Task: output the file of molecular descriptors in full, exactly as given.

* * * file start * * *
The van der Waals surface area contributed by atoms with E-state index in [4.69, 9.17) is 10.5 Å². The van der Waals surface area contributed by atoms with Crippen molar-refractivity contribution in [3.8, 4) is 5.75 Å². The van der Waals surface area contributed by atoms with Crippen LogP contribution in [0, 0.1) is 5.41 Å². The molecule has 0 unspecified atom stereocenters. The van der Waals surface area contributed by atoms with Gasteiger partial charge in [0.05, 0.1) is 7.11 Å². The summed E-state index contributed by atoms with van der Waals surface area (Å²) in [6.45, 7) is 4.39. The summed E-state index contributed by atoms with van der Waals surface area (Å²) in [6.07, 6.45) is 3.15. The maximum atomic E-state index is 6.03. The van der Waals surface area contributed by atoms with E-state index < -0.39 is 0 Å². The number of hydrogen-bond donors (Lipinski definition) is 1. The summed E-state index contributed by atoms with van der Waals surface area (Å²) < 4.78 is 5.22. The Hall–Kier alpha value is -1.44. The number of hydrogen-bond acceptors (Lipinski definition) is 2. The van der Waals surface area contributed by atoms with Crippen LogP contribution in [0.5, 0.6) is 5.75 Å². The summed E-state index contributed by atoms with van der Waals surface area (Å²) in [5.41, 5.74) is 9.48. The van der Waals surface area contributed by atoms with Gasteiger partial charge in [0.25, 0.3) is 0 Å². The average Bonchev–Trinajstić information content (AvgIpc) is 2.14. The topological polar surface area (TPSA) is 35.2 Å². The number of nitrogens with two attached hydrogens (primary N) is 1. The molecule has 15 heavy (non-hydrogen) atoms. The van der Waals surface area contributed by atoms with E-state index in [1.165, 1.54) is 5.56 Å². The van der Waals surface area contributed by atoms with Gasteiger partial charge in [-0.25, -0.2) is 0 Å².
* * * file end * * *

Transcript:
The van der Waals surface area contributed by atoms with E-state index in [4.69, 9.17) is 10.5 Å². The van der Waals surface area contributed by atoms with Crippen molar-refractivity contribution in [3.8, 4) is 5.75 Å². The van der Waals surface area contributed by atoms with Crippen LogP contribution in [0, 0.1) is 5.41 Å². The molecule has 0 unspecified atom stereocenters. The van der Waals surface area contributed by atoms with Gasteiger partial charge in [0.05, 0.1) is 7.11 Å². The summed E-state index contributed by atoms with van der Waals surface area (Å²) in [6.45, 7) is 4.39. The summed E-state index contributed by atoms with van der Waals surface area (Å²) in [6.07, 6.45) is 3.15. The maximum atomic E-state index is 6.03. The van der Waals surface area contributed by atoms with E-state index < -0.39 is 0 Å². The number of hydrogen-bond donors (Lipinski definition) is 1. The summed E-state index contributed by atoms with van der Waals surface area (Å²) < 4.78 is 5.22. The Hall–Kier alpha value is -1.44. The number of hydrogen-bond acceptors (Lipinski definition) is 2. The van der Waals surface area contributed by atoms with Crippen LogP contribution in [0.5, 0.6) is 5.75 Å². The summed E-state index contributed by atoms with van der Waals surface area (Å²) in [5.41, 5.74) is 9.48. The van der Waals surface area contributed by atoms with Gasteiger partial charge in [0.25, 0.3) is 0 Å². The average Bonchev–Trinajstić information content (AvgIpc) is 2.14. The topological polar surface area (TPSA) is 35.2 Å². The number of nitrogens with two attached hydrogens (primary N) is 1. The molecule has 15 heavy (non-hydrogen) atoms. The van der Waals surface area contributed by atoms with E-state index in [1.165, 1.54) is 5.56 Å². The van der Waals surface area contributed by atoms with Gasteiger partial charge in [-0.25, -0.2) is 0 Å².